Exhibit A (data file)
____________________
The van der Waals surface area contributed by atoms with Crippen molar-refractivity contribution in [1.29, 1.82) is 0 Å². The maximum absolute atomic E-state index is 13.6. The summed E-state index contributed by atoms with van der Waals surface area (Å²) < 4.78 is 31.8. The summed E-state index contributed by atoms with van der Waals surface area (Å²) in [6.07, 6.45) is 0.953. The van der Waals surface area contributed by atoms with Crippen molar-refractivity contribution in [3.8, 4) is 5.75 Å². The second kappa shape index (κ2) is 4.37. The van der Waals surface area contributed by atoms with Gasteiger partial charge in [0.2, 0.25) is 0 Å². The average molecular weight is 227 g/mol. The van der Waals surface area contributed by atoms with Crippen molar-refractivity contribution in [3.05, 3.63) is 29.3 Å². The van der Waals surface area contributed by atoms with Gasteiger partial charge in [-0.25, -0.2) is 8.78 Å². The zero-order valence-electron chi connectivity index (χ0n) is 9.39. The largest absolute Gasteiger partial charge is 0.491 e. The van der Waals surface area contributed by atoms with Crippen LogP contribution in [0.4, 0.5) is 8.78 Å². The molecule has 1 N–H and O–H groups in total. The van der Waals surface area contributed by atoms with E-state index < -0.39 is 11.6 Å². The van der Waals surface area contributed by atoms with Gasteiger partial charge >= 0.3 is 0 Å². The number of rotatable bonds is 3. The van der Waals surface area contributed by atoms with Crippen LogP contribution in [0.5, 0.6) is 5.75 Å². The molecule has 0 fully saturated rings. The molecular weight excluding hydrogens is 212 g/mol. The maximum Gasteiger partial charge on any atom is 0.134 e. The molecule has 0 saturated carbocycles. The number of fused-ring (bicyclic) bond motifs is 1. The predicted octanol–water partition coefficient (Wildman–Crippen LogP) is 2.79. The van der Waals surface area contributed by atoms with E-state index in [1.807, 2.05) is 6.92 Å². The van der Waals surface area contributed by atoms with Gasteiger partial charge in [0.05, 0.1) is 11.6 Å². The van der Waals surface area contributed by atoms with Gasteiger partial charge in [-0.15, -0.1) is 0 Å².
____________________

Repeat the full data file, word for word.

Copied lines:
The van der Waals surface area contributed by atoms with Crippen molar-refractivity contribution in [1.29, 1.82) is 0 Å². The maximum absolute atomic E-state index is 13.6. The summed E-state index contributed by atoms with van der Waals surface area (Å²) < 4.78 is 31.8. The summed E-state index contributed by atoms with van der Waals surface area (Å²) in [6.07, 6.45) is 0.953. The van der Waals surface area contributed by atoms with Crippen molar-refractivity contribution in [3.8, 4) is 5.75 Å². The second kappa shape index (κ2) is 4.37. The van der Waals surface area contributed by atoms with Gasteiger partial charge in [0.2, 0.25) is 0 Å². The average molecular weight is 227 g/mol. The van der Waals surface area contributed by atoms with Crippen molar-refractivity contribution in [3.05, 3.63) is 29.3 Å². The van der Waals surface area contributed by atoms with Gasteiger partial charge in [-0.25, -0.2) is 8.78 Å². The zero-order valence-electron chi connectivity index (χ0n) is 9.39. The largest absolute Gasteiger partial charge is 0.491 e. The van der Waals surface area contributed by atoms with Crippen LogP contribution in [0.4, 0.5) is 8.78 Å². The molecule has 1 N–H and O–H groups in total. The van der Waals surface area contributed by atoms with E-state index < -0.39 is 11.6 Å². The van der Waals surface area contributed by atoms with Gasteiger partial charge >= 0.3 is 0 Å². The number of rotatable bonds is 3. The van der Waals surface area contributed by atoms with Crippen LogP contribution in [0.5, 0.6) is 5.75 Å². The molecule has 0 fully saturated rings. The molecular weight excluding hydrogens is 212 g/mol. The maximum Gasteiger partial charge on any atom is 0.134 e. The molecule has 0 saturated carbocycles. The number of fused-ring (bicyclic) bond motifs is 1. The predicted octanol–water partition coefficient (Wildman–Crippen LogP) is 2.79. The van der Waals surface area contributed by atoms with E-state index in [1.807, 2.05) is 6.92 Å². The van der Waals surface area contributed by atoms with Gasteiger partial charge in [0.05, 0.1) is 11.6 Å². The van der Waals surface area contributed by atoms with Gasteiger partial charge in [-0.15, -0.1) is 0 Å².